Euan McColm: Labour pays price for failing to stand up and be counted

Kezia Dugdale delivers a speech to the Institute for Public Policy Research in London last week. Picture: Jonathan Brady/PA
Kezia Dugdale delivers a speech to the Institute for Public Policy Research in London last week. Picture: Jonathan Brady/PA
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Events of the past two years make the notion preposterous but, for a brief moment in 2014, members of Scottish Labour believed victory for the No campaign in the independence referendum would spark the revival of their party’s fortunes.

Defeat was going to send the SNP into a downward spiral and, as the nationalists tore themselves apart, Labour would rise, like Lazarus, with a tattoo of a phoenix on his bulging forearm.

This Labour fantasy was not to become reality. Instead, the SNP transferred support for independence into support for itself and became the dominant political party in Scotland.

Labour wasn’t sure about how to respond to the calamitous loss of many of its supporters. In the elections to Westminster and then Holyrood that followed the referendum, Labour foolishly thought it could win back those former supporters who’d fallen into line behind the SNP. In trying to achieve this, Labour looked indecisive and weak on the matter of the constitution.

When senior Labour figures hinted at potential future Yes votes, former supporters sneered while those who had voted No wondered whether the party was on their side. While Labour floundered, trying to come up with a line it could stick to, Scottish Conservative leader Ruth Davidson stepped up to deliver an avowedly pro-UK message.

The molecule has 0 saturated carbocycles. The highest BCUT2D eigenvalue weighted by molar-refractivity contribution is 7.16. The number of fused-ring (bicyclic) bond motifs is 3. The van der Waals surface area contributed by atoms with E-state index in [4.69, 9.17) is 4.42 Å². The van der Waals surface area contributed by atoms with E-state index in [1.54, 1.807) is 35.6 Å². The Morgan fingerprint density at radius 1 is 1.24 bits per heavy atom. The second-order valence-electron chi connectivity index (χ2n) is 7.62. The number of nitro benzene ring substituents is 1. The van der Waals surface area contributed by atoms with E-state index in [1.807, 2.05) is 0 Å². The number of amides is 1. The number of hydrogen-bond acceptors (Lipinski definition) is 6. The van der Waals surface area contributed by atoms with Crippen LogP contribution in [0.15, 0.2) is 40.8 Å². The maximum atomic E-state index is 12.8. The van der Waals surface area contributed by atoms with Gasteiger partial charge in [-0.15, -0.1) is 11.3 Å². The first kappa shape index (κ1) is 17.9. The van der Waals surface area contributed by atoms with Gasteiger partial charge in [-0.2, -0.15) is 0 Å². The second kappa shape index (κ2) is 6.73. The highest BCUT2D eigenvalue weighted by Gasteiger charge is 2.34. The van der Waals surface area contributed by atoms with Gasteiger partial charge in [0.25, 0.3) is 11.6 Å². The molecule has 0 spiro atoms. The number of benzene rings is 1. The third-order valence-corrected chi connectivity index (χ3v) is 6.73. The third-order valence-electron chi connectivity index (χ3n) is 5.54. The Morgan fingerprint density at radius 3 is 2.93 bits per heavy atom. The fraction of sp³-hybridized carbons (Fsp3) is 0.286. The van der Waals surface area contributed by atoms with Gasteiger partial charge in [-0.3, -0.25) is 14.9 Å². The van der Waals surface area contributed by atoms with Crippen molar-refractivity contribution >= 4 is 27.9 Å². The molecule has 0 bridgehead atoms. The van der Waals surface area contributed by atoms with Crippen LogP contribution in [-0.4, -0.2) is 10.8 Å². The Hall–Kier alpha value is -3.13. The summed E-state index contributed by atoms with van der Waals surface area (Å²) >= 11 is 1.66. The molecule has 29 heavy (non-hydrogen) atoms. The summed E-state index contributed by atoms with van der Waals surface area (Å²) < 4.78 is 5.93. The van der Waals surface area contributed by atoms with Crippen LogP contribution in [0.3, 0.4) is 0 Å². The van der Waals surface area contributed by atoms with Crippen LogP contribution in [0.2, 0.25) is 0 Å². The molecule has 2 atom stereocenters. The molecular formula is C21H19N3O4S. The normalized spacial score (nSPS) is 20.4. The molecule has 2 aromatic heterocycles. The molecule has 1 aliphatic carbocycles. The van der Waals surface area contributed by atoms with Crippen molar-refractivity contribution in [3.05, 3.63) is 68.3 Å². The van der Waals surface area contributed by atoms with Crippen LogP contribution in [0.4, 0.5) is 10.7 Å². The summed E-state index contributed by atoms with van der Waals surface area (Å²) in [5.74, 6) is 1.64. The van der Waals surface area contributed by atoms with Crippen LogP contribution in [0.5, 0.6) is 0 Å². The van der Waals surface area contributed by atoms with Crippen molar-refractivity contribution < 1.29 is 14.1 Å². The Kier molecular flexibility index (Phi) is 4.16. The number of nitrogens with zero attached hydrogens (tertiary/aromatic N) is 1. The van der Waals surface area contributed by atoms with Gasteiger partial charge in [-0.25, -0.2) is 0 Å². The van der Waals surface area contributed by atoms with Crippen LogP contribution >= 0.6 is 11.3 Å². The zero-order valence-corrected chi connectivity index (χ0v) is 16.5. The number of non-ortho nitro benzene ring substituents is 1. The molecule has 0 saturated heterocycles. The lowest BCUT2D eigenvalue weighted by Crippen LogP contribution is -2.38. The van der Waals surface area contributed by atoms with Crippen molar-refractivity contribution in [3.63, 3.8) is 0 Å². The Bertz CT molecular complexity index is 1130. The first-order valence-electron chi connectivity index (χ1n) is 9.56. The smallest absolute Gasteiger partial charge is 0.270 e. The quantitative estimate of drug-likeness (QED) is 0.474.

Davidson did what all politicians must do in these times of constitutional splits: she picked a side.

The Tory leader’s promise to No voters – that she would oppose a second independence referendum – helped her win the support of voters who had previously backed Labour.

When Davidson led her party past Labour and into second place, she did so by convincing a substantial number of No voters that she spoke for them.

Scottish Labour has slowly learned the lesson of its pitiful response to the 2014 result. Last week, leader Kezia Dugdale delivered a speech in which she called for a “new Act of Union” which would see the UK restructured along the federal model. She offered some interesting suggestions about how Scotland might move on from the independence referendum. Nobody, of course, is listening. It’s only Labour, after all.

The painful post-referendum slump suffered by Scottish Labour should have acted as a lesson to the UK party when it considered its response to the EU referendum result.

A majority of Labour voters backed Remain in June and that fact should have been enough to convince leader Jeremy Corbyn that the sensible thing to do was to stand up for those who believe Brexit to be a mistake.

Instead, the Labour Party has been woefully vague on Brexit. Jerseys were sold early on when the party made clear that it would meekly go along with the government. And while Corbyn – historically a Eurosceptic – continues to appear uninterested in the EU issue, his colleagues are deeply split over how to respond to Brexit.